Pulse features channels that LinkedIn users can subscribe to in order to receive content related to those subjects in their home page feed. LinkedIn editors and algorithms determine which posts are featured in the various channels, but users can write and tag their posts to fit into the various channel “buckets.” Publishing a post with a set of tags related to channels does not guarantee that the post will be delivered to channel subscribers – but it does enter your post into the running. There is no circumstance under which a post should not be given channel-relevant tags, but it will pay to be strategic in channel selection and post timing. Effective publishing on LinkedIn will involve finding discoverability sweet spots: posting in the right channels, at the right times, with the right sort of zeitgeist-capturing content.
Leverage Your Network
As mentioned above, the algorithms behind LinkedIn’s content-sorting remain privileged, but a few users have identified trends – most of them having to do with engaging your followers and connections. Here’s what we’ve learned:
1. The views-to-engagement ratio – i.e. What percentage of users who viewed a post also liked, shared, or commented on the post? – is probably more important than the views number on its own.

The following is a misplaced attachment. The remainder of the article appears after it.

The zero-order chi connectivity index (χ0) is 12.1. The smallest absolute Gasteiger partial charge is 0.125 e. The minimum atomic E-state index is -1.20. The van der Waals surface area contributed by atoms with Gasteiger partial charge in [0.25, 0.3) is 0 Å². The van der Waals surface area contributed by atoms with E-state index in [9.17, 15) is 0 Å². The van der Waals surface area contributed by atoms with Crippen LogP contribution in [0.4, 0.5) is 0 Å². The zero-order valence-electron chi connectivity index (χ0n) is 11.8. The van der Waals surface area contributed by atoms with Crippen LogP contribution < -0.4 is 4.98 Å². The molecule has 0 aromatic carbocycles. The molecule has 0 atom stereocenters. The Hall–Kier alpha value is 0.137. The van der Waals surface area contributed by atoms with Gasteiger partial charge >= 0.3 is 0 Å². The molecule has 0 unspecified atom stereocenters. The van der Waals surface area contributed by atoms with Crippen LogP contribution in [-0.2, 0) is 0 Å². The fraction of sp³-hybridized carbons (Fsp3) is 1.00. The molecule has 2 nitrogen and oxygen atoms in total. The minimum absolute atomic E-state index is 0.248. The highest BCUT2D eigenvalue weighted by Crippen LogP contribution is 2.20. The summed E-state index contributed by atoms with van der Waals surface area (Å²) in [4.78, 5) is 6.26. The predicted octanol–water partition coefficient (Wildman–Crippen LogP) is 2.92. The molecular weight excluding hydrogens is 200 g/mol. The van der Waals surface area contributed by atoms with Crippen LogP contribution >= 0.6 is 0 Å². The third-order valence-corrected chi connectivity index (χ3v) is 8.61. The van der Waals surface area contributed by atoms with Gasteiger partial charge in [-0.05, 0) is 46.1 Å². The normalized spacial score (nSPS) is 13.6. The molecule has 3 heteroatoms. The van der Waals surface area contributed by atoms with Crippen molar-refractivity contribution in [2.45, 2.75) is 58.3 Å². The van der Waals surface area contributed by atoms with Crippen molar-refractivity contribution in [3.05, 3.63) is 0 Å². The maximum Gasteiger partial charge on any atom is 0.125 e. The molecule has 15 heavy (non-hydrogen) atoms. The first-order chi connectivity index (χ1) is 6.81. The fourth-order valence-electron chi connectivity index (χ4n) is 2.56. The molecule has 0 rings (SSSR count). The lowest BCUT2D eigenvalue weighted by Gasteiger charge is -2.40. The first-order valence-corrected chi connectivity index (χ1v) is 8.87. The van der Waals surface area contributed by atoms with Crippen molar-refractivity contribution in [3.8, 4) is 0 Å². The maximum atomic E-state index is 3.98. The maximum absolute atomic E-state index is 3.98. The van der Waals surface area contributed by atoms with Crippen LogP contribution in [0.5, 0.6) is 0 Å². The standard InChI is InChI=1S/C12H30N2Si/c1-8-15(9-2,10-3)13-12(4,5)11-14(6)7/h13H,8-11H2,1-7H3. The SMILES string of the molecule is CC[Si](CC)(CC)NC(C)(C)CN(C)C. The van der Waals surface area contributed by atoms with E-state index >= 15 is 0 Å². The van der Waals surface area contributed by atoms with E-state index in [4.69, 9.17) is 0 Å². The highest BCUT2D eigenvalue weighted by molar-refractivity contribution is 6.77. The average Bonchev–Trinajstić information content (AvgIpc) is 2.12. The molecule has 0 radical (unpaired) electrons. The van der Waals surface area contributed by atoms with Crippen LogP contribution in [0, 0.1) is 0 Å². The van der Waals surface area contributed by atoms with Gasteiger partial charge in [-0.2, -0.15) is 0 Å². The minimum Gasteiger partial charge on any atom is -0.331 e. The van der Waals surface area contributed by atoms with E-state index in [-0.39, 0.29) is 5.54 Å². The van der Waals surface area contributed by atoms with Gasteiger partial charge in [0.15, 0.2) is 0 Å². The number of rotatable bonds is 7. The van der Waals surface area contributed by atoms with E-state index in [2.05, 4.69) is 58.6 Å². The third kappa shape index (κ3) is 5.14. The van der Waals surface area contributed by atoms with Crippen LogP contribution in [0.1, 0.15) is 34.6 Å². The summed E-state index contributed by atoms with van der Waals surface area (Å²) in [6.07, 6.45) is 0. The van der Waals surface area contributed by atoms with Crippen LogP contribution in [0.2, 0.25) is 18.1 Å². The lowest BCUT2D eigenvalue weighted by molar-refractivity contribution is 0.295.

Recommendation: When you post something, be sure to notify your network (on and off LinkedIn) that you’ll be doing so, and encourage them to engage with the post. This should raise its chances of being featured in Pulse channel feeds.
2. LinkedIn Influencers and power users – whose posts will often appear in the channels they are tagged with – can be leveraged to maximize reach.
Recommendation: Engage with influential contacts, and ask them to share links to your content. There seems to be a sort of “accrued prestige” system that factors into content sorting on LinkedIn, and big names that have been around for a while tend to generate big numbers.
3. Those who break through into the Pulse feed, then continue to post with consistency, are rewarded with exponential growth.
Recommendation: Once you develop momentum and high engagement numbers on LinkedIn, don’t lose them.
Tweet at @LinkedInPulse